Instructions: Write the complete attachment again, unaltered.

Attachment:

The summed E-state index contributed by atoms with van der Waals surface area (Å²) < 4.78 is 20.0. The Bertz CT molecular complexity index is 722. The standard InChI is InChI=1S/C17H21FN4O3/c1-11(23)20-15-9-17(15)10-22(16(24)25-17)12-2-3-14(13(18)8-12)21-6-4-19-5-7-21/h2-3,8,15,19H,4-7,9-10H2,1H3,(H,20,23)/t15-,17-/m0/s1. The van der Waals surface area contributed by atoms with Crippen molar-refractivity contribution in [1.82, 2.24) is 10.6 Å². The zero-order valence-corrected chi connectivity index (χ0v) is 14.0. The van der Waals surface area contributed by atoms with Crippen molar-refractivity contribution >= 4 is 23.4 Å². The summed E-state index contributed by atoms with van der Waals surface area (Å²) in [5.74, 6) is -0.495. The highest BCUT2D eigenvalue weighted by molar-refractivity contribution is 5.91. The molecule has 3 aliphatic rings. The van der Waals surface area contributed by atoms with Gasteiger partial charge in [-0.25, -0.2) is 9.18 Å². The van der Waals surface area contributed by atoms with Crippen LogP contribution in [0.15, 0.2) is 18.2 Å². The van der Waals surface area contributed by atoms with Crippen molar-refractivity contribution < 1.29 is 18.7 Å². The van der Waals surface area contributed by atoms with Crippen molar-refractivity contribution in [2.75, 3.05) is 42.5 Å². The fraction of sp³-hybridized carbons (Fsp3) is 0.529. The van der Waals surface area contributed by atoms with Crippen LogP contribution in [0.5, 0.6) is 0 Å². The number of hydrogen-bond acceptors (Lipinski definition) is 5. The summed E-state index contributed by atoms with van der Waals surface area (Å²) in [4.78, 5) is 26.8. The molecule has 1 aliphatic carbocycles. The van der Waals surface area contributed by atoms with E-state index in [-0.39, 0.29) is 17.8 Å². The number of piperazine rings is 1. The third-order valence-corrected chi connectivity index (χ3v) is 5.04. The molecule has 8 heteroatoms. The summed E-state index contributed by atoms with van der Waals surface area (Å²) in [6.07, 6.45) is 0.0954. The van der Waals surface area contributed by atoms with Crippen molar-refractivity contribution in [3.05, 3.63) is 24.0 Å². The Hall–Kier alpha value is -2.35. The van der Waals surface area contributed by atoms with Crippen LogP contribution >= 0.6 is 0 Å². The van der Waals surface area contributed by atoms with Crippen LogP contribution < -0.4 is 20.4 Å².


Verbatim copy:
The summed E-state index contributed by atoms with van der Waals surface area (Å²) < 4.78 is 20.0. The Bertz CT molecular complexity index is 722. The standard InChI is InChI=1S/C17H21FN4O3/c1-11(23)20-15-9-17(15)10-22(16(24)25-17)12-2-3-14(13(18)8-12)21-6-4-19-5-7-21/h2-3,8,15,19H,4-7,9-10H2,1H3,(H,20,23)/t15-,17-/m0/s1. The van der Waals surface area contributed by atoms with Crippen molar-refractivity contribution in [1.82, 2.24) is 10.6 Å². The zero-order valence-corrected chi connectivity index (χ0v) is 14.0. The van der Waals surface area contributed by atoms with Crippen molar-refractivity contribution >= 4 is 23.4 Å². The summed E-state index contributed by atoms with van der Waals surface area (Å²) in [5.74, 6) is -0.495. The highest BCUT2D eigenvalue weighted by molar-refractivity contribution is 5.91. The molecule has 3 aliphatic rings. The van der Waals surface area contributed by atoms with Gasteiger partial charge in [-0.25, -0.2) is 9.18 Å². The van der Waals surface area contributed by atoms with Crippen LogP contribution in [0.15, 0.2) is 18.2 Å². The van der Waals surface area contributed by atoms with Crippen molar-refractivity contribution < 1.29 is 18.7 Å². The van der Waals surface area contributed by atoms with Crippen molar-refractivity contribution in [2.75, 3.05) is 42.5 Å². The fraction of sp³-hybridized carbons (Fsp3) is 0.529. The van der Waals surface area contributed by atoms with Crippen LogP contribution in [0.5, 0.6) is 0 Å². The number of hydrogen-bond acceptors (Lipinski definition) is 5. The summed E-state index contributed by atoms with van der Waals surface area (Å²) in [4.78, 5) is 26.8. The molecule has 1 aliphatic carbocycles. The van der Waals surface area contributed by atoms with E-state index in [-0.39, 0.29) is 17.8 Å². The number of piperazine rings is 1. The third-order valence-corrected chi connectivity index (χ3v) is 5.04. The molecule has 8 heteroatoms. The summed E-state index contributed by atoms with van der Waals surface area (Å²) in [6.07, 6.45) is 0.0954. The van der Waals surface area contributed by atoms with Crippen molar-refractivity contribution in [3.05, 3.63) is 24.0 Å². The Hall–Kier alpha value is -2.35. The van der Waals surface area contributed by atoms with Crippen LogP contribution >= 0.6 is 0 Å². The van der Waals surface area contributed by atoms with Crippen LogP contribution < -0.4 is 20.4 Å².